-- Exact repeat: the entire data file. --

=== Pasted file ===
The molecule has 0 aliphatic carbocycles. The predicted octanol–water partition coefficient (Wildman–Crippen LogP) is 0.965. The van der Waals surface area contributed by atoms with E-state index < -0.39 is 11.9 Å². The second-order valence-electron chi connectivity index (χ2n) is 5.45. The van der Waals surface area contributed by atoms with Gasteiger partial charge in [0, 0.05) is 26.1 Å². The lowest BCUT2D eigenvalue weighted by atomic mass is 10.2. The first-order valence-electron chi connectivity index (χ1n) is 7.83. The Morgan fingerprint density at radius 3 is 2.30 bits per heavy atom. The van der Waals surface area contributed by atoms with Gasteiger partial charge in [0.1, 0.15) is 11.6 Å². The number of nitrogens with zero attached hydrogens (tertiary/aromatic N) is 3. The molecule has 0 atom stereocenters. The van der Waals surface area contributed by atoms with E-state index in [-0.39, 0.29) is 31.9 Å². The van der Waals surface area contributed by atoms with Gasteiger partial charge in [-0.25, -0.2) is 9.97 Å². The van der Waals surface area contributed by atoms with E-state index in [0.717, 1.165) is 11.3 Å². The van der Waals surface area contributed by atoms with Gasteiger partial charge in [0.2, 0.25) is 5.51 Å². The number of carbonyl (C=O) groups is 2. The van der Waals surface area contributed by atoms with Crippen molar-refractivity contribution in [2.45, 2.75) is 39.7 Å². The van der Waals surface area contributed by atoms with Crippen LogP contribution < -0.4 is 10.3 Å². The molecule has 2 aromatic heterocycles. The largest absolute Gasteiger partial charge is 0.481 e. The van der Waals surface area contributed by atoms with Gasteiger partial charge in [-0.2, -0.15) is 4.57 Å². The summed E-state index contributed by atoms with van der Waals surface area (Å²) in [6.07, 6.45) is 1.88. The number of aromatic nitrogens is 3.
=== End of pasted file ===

The molecule has 0 aliphatic carbocycles. The predicted octanol–water partition coefficient (Wildman–Crippen LogP) is 0.965. The van der Waals surface area contributed by atoms with E-state index < -0.39 is 11.9 Å². The second-order valence-electron chi connectivity index (χ2n) is 5.45. The van der Waals surface area contributed by atoms with Gasteiger partial charge in [0, 0.05) is 26.1 Å². The lowest BCUT2D eigenvalue weighted by atomic mass is 10.2. The first-order valence-electron chi connectivity index (χ1n) is 7.83. The Morgan fingerprint density at radius 3 is 2.30 bits per heavy atom. The van der Waals surface area contributed by atoms with Gasteiger partial charge in [0.1, 0.15) is 11.6 Å². The number of nitrogens with zero attached hydrogens (tertiary/aromatic N) is 3. The molecule has 0 atom stereocenters. The van der Waals surface area contributed by atoms with E-state index in [-0.39, 0.29) is 31.9 Å². The van der Waals surface area contributed by atoms with Gasteiger partial charge in [-0.25, -0.2) is 9.97 Å². The van der Waals surface area contributed by atoms with E-state index in [0.717, 1.165) is 11.3 Å². The van der Waals surface area contributed by atoms with Gasteiger partial charge in [0.2, 0.25) is 5.51 Å². The number of carbonyl (C=O) groups is 2. The van der Waals surface area contributed by atoms with Crippen molar-refractivity contribution in [2.45, 2.75) is 39.7 Å². The van der Waals surface area contributed by atoms with Crippen LogP contribution < -0.4 is 10.3 Å². The molecule has 2 aromatic heterocycles. The largest absolute Gasteiger partial charge is 0.481 e. The van der Waals surface area contributed by atoms with Gasteiger partial charge in [-0.2, -0.15) is 4.57 Å². The summed E-state index contributed by atoms with van der Waals surface area (Å²) in [6.07, 6.45) is 1.88. The number of aromatic nitrogens is 3.